Se habla WTF

Overhead in an English Language Learning classroom:
A recently arrived Cuban student who speaks limited English asked a fellow student a very important question for today’s text savvy teen. 
(in a thick Cubanazo/Cuban accent)
“Oye chico… que significa WTF?” (hey, what’s WTF?) he asked, looking at his phone in confusion.  
Danyer (who i’ve secretly nicknamed “Danyer Mouse”) arrived from Cuba 3 months ago and has since jumped into the deep end of the English learning pool.
  This should get interesting…
A few snorts and chuckles rumbled through the room.
Reynaldo, his English learning wingman from Guatemala, has been here about a year and has el swagger to prove it.  I could see in his eyes that this question created two paths before Reynaldo:   1. Maintain the innocence of this English newbie  at the expense of future social humiliation  2. Thrust him into the harsh world of street English/text jargon.
Reynaldo paused and rubbed his chin in thought to indicate the seriousness of this question.  Danyer Mouse was treading water, waiting for his friend to throw him a line.  He leaned in.
“Mi querido Danyer,” (my dear Danyer) he began.  “Que buena pregunta” (what an excellent question). He purposely enunciated every word slowly to build up the suspense.
“WTF significa… wacala! ‘ta feo!” (WTF means, yuck! that’s gross!).   A few snorts resounded in the back of the class.
Danyer nodded slightly, perplexed look across his face,   probably because this  new revelation  did not match the context of the text he received.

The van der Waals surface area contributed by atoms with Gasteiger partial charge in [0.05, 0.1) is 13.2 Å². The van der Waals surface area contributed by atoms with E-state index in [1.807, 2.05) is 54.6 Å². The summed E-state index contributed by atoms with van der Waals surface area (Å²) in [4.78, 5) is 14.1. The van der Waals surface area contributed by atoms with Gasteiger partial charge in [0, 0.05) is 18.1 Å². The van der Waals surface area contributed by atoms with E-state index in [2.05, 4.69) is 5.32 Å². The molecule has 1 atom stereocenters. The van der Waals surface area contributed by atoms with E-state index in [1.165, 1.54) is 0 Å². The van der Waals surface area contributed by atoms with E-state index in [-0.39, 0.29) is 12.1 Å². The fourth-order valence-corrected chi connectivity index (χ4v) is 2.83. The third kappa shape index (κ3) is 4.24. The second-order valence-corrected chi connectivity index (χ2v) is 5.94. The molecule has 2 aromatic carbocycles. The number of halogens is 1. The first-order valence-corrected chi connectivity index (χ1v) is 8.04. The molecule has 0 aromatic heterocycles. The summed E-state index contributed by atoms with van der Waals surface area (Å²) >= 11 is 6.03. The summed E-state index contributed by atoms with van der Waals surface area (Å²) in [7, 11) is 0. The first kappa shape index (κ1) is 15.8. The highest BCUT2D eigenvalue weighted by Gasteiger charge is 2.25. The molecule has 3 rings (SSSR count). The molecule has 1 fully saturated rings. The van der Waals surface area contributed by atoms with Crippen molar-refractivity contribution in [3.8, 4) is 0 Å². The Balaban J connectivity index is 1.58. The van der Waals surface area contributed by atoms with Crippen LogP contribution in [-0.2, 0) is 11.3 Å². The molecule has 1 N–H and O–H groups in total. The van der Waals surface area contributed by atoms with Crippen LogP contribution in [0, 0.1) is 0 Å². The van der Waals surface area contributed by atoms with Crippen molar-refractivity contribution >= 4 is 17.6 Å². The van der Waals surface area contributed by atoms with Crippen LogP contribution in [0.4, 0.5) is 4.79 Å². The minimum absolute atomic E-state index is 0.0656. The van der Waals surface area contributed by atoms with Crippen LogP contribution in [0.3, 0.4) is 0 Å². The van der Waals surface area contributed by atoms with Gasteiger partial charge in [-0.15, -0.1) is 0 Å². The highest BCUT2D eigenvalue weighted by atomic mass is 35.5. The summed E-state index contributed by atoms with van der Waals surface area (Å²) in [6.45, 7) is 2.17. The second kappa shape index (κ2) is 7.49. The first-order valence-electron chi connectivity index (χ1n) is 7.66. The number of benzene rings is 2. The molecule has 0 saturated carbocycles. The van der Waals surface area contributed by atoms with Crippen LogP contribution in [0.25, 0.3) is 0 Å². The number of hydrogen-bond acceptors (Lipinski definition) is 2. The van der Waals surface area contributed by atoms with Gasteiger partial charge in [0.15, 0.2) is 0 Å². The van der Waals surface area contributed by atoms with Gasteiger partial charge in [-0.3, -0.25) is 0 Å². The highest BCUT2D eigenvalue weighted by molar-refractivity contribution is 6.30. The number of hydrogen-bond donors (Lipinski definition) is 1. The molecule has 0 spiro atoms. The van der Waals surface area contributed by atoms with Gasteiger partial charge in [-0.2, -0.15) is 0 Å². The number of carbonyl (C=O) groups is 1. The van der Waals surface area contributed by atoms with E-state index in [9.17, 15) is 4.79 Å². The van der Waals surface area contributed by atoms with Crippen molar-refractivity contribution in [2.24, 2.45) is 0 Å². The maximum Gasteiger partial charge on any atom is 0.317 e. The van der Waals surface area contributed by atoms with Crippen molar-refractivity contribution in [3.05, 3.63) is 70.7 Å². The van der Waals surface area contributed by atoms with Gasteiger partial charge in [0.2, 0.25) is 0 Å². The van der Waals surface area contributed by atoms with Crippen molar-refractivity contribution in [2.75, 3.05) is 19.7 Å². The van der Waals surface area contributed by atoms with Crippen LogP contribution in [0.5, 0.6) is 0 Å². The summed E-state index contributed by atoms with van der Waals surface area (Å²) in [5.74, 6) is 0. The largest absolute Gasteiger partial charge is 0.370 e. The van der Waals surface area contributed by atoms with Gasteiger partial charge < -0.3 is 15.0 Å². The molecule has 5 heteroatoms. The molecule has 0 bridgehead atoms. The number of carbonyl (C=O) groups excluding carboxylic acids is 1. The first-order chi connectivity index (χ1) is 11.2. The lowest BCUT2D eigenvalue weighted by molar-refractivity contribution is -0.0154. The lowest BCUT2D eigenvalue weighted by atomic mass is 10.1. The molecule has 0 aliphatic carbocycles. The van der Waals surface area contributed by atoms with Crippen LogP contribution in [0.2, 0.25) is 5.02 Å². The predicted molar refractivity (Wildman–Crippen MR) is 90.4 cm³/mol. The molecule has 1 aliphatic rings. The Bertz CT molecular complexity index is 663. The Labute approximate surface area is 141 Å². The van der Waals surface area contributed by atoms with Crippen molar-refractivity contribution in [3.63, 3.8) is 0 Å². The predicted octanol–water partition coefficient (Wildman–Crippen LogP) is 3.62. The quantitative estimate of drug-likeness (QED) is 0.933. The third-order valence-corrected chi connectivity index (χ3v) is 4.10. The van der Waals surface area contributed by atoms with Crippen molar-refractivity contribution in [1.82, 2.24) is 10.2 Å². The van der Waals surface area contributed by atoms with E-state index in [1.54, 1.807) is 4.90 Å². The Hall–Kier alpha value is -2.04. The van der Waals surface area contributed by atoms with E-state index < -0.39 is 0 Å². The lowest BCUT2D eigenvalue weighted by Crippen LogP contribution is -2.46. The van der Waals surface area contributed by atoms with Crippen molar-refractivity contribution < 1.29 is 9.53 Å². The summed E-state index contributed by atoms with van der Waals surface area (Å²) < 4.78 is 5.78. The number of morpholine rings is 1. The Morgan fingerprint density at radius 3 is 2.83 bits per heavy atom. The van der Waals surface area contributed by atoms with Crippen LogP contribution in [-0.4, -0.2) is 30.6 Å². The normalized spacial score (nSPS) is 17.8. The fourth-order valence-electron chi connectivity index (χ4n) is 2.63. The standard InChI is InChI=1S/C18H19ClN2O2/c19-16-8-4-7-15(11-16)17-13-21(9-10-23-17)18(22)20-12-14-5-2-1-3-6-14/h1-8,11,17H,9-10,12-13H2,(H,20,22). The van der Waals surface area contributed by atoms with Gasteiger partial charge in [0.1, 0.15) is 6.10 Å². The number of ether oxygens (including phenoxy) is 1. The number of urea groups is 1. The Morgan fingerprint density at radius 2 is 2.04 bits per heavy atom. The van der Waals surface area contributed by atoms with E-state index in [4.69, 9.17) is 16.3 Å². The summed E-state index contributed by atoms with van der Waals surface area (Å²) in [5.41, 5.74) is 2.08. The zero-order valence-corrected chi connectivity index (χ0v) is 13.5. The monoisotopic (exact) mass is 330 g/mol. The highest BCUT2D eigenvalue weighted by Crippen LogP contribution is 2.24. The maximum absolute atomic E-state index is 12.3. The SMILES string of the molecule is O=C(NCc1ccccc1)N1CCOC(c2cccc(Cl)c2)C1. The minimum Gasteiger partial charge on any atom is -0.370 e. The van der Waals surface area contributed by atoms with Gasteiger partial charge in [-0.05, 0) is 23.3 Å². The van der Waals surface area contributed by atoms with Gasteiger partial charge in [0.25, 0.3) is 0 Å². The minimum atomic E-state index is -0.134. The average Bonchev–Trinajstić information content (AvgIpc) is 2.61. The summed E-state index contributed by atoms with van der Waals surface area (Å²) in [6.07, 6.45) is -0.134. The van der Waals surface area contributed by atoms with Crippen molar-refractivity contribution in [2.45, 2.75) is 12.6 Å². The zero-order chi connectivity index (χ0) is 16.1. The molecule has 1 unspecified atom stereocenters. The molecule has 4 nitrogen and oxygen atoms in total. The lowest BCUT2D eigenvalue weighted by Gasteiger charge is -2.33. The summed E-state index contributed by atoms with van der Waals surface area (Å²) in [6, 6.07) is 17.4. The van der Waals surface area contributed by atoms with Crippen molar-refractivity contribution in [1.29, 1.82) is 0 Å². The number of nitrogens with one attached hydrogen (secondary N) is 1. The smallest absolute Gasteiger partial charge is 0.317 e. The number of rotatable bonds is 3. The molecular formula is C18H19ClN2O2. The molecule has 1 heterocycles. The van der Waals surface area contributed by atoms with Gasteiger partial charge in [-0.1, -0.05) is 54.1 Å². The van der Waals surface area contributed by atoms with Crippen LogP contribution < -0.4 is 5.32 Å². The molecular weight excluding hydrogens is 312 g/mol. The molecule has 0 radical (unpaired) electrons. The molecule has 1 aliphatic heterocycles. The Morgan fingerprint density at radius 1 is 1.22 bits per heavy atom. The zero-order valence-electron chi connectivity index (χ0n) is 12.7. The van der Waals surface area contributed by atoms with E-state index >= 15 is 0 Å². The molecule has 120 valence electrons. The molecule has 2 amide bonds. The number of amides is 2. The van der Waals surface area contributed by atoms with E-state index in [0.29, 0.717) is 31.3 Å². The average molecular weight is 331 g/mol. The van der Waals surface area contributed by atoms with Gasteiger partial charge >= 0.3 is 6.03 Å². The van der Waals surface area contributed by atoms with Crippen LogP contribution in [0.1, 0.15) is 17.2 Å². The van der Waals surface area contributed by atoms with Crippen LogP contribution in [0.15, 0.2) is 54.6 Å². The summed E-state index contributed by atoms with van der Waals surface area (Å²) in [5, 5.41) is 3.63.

“Wacala…’ta feo?”  He repeated slowly, trying to make the square peg fit into  a non existing hole.   “Tu ‘tas seguro , chico?”  (you sure, bro?)
“Claro… no te  llevaria por el mal camino hermano!”  (of course, I wouldn’t lead you astray bro!).
And so  Reynaldo chose the path of innocence for  Danyer, who was now armed with another slang phrase he could use in  a peer conversation, thus proving his  progression in the English language.
…until lunch time arrived and  it was Danyer’s  turn to receive a healthy portion of slippery Salisbury steak, soggy green beans and  mushed over tater tots from the cafeteria lady.
“Enjoy your lunch!” said the uncharacteristically cheery, hair netted matron.  She obviously brought her own lunch.
Danyer looked at his glistening meal and  had a  visceral reaction that transcended language, but  eventually registered with his most recently  acquired English phrase.
“WTF!”  He said to himself, only a bit too loudly.
The sweet Queen of Salisbury gasped, not expecting this mild mannered foreign student to have turned to the dark side so quickly.
“Young man!  That is not the type of language we use in my cafeteria!”  Her gloved   index finger wagging at a wide-eyed Danyer.
Shocked at her reaction to his honest assessment of the  substance on his plate,  he  decided honesty wasn’t always the best route in the English language.   Knowing the cafeteria staff cared about the students’ health, he adapted his new found phrase to  try and mend the situation. Wacala…’ta healthy,  he reasoned.  With a big smile on his face he responded:
“That’s it!   Give me that  and get out!”  she snatched his tray of congealed  rations and pointed to the exit.
And so poor Danyer  learned the hard way that  asking your wingman to interpret random texts from a random language and applying it to very random foods left him… wacala, ‘ta hungry.

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